We’re very grateful for re-scheduling of Scotch Plains reading snowed-out last Wednesday evening. If, on the first day of this by-now quite active even exhausting teaching semester a student, in response to my ritual request (I mean it’s still ok to ask a kid where they grew up!) replied, ‘Scotch Plains, New Jersey,’ I’d have followed up by inquiring after the two legendary track stars produced by Scotch Plains/Fanwood High School in the 1970s. In 1972 Vince Cartier ran the fastest indoor-mile in U.S. high school track history (on an eight-lap track at Princeton U.); that record stood for decades. Five years later Renaldo ‘Skeets’ Nehemiah set Jersey marks in the hurdles that still stand; as a collegian he went on to break five world indoor records in five consecutive meets. Skeets was the overwhelming, ‘prohibitive’ favorite to win the gold medal in the 110m high hurdles at the 1980 Olympics prior to the Jimmy Carter-mandated boycott of those Moscow games in retaliation for the Soviet invasion of Afghanistan.
Charlie and I bike-ride often into Scotch Plains; on our longer late-autumn jaunts together we occasionally journeyed even further west, into Plainfield, hometown of Milt Campbell, who won Olympic gold in the decathlon at the 1956 Melbourne games. When winter finally arrived Charlie responded to our unspoken query, now what? by leading us on long walks that replicated precisely his favorite local bicycle route; risky bridge crossing and all. And I mean replicate: on the spots where Charlie the cyclist routinely dismounts and most gracefully pirouettes before climbing back on the seat, Charlie the pedestrian does likewise; faithfully.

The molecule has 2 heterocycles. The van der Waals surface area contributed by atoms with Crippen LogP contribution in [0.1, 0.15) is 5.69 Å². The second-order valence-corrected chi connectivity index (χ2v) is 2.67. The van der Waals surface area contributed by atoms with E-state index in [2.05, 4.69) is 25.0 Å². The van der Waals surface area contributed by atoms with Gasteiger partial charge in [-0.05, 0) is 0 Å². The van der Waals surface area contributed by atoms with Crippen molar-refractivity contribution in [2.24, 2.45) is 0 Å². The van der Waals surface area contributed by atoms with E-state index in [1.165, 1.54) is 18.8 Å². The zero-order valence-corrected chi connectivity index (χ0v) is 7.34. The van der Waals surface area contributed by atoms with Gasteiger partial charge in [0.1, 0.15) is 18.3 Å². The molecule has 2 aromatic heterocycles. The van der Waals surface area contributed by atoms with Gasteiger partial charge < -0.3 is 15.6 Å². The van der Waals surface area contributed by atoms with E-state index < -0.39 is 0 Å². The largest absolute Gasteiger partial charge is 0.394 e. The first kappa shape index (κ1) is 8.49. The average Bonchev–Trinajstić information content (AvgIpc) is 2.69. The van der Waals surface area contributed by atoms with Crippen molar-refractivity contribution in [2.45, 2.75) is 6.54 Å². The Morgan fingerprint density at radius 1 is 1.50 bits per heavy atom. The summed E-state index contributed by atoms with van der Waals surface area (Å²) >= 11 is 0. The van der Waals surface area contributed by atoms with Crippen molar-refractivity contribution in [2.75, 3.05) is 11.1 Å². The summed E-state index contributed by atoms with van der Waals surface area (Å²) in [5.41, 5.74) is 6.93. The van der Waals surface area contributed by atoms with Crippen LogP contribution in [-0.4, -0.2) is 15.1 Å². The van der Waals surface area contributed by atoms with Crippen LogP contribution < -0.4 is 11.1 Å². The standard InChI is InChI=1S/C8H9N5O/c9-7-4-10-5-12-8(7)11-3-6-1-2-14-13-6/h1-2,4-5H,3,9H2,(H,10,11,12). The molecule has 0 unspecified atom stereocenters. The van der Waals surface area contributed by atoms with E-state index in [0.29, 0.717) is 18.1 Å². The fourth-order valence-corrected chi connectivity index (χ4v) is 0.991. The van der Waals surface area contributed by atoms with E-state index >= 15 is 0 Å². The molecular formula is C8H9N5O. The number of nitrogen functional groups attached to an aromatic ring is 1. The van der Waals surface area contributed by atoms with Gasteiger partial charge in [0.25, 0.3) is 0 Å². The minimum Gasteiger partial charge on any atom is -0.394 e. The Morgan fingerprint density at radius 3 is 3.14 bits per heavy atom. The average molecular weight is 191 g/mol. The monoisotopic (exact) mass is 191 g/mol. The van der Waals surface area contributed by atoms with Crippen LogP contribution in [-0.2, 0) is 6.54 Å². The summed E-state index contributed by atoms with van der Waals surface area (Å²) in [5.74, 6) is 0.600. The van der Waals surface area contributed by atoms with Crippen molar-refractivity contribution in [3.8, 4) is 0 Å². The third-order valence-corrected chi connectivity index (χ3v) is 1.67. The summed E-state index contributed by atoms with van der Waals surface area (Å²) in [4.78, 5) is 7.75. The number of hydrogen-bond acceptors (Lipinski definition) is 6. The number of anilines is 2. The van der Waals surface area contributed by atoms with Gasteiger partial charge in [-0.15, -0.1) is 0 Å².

Then, suddenly, as snowy late winter descended, Charlie grew into a runner. Dr. Chew and I are runners, but Charlie moves with the rare grace of the truly gifted; Jersey guys and otherwise. (K. doubles as daily runner and blogger; steady-habit attributes unlikely to be ascribed to Mr. Irish waterfront anytime soon for all my ardent and often frenetic mobility). ‘This then is perfect joy:’ that’s what I hear while tracking Charlie’s headlong flights through tunnels of shoveled snow. When his passion derails at times and sudden intervention is demanded, we do the best we can with our very poor human tools (to paraphrase Dorothy Day for the second time in two sentences).
Where are we going with this? We’re going with Charlie; we go with him. His presence in our lives made this book possible in ways I dimly discern yet witness at every turn; now our consuming passion to be for him is balanced by his unspoken hint that letting go is an equally compelling option; from where he runs.
We’re back on the book circuit with gusto, having relinquished a couple readings to the snows. The schedule this winter has been much more fluid than last autumn’s uncharacteristically tidy calendar. In the absence of fixed routes we’ll simply headline posts with the essentials of upcoming events; please contact us directly for more, anytime, at email@example.com.